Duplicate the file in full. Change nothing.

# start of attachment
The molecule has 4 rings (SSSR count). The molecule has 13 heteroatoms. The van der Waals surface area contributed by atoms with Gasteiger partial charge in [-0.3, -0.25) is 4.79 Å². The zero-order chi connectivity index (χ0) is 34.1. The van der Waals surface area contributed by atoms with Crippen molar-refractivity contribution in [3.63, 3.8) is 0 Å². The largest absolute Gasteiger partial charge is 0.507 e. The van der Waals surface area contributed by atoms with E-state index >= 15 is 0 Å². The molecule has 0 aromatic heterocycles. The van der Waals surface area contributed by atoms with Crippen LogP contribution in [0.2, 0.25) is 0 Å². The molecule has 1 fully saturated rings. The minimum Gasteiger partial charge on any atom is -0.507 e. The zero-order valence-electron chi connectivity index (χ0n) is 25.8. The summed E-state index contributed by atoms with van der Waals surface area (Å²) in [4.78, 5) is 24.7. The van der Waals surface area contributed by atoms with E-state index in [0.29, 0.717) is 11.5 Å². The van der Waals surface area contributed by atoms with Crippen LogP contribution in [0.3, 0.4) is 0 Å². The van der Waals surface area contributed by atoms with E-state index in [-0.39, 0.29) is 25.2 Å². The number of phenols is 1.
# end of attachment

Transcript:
The molecule has 4 rings (SSSR count). The molecule has 13 heteroatoms. The van der Waals surface area contributed by atoms with Gasteiger partial charge in [-0.3, -0.25) is 4.79 Å². The zero-order chi connectivity index (χ0) is 34.1. The van der Waals surface area contributed by atoms with Crippen molar-refractivity contribution in [3.63, 3.8) is 0 Å². The largest absolute Gasteiger partial charge is 0.507 e. The van der Waals surface area contributed by atoms with E-state index >= 15 is 0 Å². The molecule has 0 aromatic heterocycles. The van der Waals surface area contributed by atoms with Crippen LogP contribution in [0.2, 0.25) is 0 Å². The molecule has 1 fully saturated rings. The minimum Gasteiger partial charge on any atom is -0.507 e. The zero-order valence-electron chi connectivity index (χ0n) is 25.8. The summed E-state index contributed by atoms with van der Waals surface area (Å²) in [4.78, 5) is 24.7. The van der Waals surface area contributed by atoms with E-state index in [0.29, 0.717) is 11.5 Å². The van der Waals surface area contributed by atoms with Crippen LogP contribution in [0.3, 0.4) is 0 Å². The van der Waals surface area contributed by atoms with E-state index in [-0.39, 0.29) is 25.2 Å². The number of phenols is 1.